Is there enough in this first issue to get new readers to come back for more? I'm not sure. If it was me I'd have gone for something a bit more flashy than a riff on The Maltese Falcon. Have they purposely gone for a non-superhero style to this story? Nobody uses super powers (apart from May doing an urban Tarzan), nobody wears a costume - and no, I don't count the guy in a suit and tie wearing a hobgoblin mask; that's only a costume in 1940's movie serial terms. Putting Spider-Girl on the cover is as misleading as any Emma Frost cheesecake art.

I kind of liked it, and I'll be back to see what happens next issue, but it's going to have to move up a gear or two to get me coming back for issue #3.

It's not plagarism, it's art

After poking fun at Greg Land so thoroughly I could hardly pass up the opportunity to comment on the god of swipemasters, Roy Lichtenstein. In fact the comparison is enough to make poor Greg cry (if he didn't have enough problems now he's not allowed to swipe from porn mags anymore). Lichtenstein not only sells individual swipes for upwards of a million dollars, but they are not even good copies.

In the Boston Globe article on the subject, the executive director of the Lichtenstein Foundation, Jack Cowart claims that Lichtenstein's works are not copies because they were "changed in scale, color, treatment, and in their implications". I had been planning to set up a Cafepress store selling swipes of Lichenstein's works with a little Photoshopping to fulfil these requirements but looking at the side by side comparisons of Lichenstein's versions and the originals, I noticed what bad copies they are and it put me off.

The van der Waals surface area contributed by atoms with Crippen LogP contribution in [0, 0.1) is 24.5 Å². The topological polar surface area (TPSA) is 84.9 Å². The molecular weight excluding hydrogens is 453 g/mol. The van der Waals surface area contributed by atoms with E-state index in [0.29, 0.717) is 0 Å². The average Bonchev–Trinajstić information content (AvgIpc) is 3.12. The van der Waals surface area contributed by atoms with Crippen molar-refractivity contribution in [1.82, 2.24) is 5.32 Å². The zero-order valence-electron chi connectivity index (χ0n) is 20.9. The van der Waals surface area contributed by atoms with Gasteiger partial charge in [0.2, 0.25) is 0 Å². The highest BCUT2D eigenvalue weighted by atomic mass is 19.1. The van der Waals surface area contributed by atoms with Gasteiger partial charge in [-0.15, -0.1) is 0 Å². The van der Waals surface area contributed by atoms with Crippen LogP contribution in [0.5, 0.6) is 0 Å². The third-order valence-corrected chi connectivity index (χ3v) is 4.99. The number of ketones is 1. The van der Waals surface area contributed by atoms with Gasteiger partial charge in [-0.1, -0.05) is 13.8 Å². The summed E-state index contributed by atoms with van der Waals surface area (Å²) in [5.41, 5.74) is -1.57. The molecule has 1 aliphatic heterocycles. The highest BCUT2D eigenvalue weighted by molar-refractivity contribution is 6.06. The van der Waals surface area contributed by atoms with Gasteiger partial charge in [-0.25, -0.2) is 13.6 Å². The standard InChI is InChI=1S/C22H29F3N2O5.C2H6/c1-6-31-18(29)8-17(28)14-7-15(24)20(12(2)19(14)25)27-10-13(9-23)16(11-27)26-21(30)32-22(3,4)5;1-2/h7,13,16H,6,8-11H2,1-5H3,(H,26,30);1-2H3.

Friday, October 20, 2006

Rethinking "Rethinking Feminism"

Occaisonal Superheroine's article Rethinking Feminism in Comix has had me thinking a lot this week. It is thought provoking for all the wrong reasons and effectively demolished by Karen Healey in her response. In fact it's so bad that you tend to skim over a lot of the minor points because the major ones are so wrong-headed and stupid, but I feel like addressing them anyway.

Specifically, at one point in her argument she gives us what she calls her "Cassie Code"; a list of rules that could be imposed comics code style on all published comics. She's not seriously advocating this code of course, it's deliberately over the top and ludicrous in its demands to illustrate how stupid it would be to try and institute such a thing. Not that anyone has. But if the evil feministas tried to then wouldn't they look bad?

Anyway, here it is:

The Proposed Cassie Code